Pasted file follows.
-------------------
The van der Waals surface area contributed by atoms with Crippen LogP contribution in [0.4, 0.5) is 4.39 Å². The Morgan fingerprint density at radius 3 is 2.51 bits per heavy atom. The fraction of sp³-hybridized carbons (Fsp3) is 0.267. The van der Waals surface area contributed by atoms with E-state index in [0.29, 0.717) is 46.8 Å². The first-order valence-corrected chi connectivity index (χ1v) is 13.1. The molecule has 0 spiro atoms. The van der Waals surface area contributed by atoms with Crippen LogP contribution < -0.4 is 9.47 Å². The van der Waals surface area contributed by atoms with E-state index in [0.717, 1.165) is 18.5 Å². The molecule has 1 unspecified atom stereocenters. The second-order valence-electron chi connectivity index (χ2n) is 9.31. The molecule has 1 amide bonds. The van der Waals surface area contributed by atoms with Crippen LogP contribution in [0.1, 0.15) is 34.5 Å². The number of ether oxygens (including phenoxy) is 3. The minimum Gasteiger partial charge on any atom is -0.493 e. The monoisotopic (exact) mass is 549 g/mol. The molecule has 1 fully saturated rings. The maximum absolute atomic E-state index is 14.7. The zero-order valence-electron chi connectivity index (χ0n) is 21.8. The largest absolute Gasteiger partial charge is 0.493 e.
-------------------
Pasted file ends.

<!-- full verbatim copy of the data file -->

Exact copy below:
The van der Waals surface area contributed by atoms with Crippen LogP contribution in [0.4, 0.5) is 4.39 Å². The Morgan fingerprint density at radius 3 is 2.51 bits per heavy atom. The fraction of sp³-hybridized carbons (Fsp3) is 0.267. The van der Waals surface area contributed by atoms with E-state index in [0.29, 0.717) is 46.8 Å². The first-order valence-corrected chi connectivity index (χ1v) is 13.1. The molecule has 0 spiro atoms. The van der Waals surface area contributed by atoms with Crippen LogP contribution < -0.4 is 9.47 Å². The van der Waals surface area contributed by atoms with E-state index in [0.717, 1.165) is 18.5 Å². The molecule has 1 unspecified atom stereocenters. The second-order valence-electron chi connectivity index (χ2n) is 9.31. The molecule has 1 amide bonds. The van der Waals surface area contributed by atoms with Crippen LogP contribution in [0.1, 0.15) is 34.5 Å². The number of ether oxygens (including phenoxy) is 3. The minimum Gasteiger partial charge on any atom is -0.493 e. The monoisotopic (exact) mass is 549 g/mol. The molecule has 1 fully saturated rings. The maximum absolute atomic E-state index is 14.7. The zero-order valence-electron chi connectivity index (χ0n) is 21.8. The largest absolute Gasteiger partial charge is 0.493 e.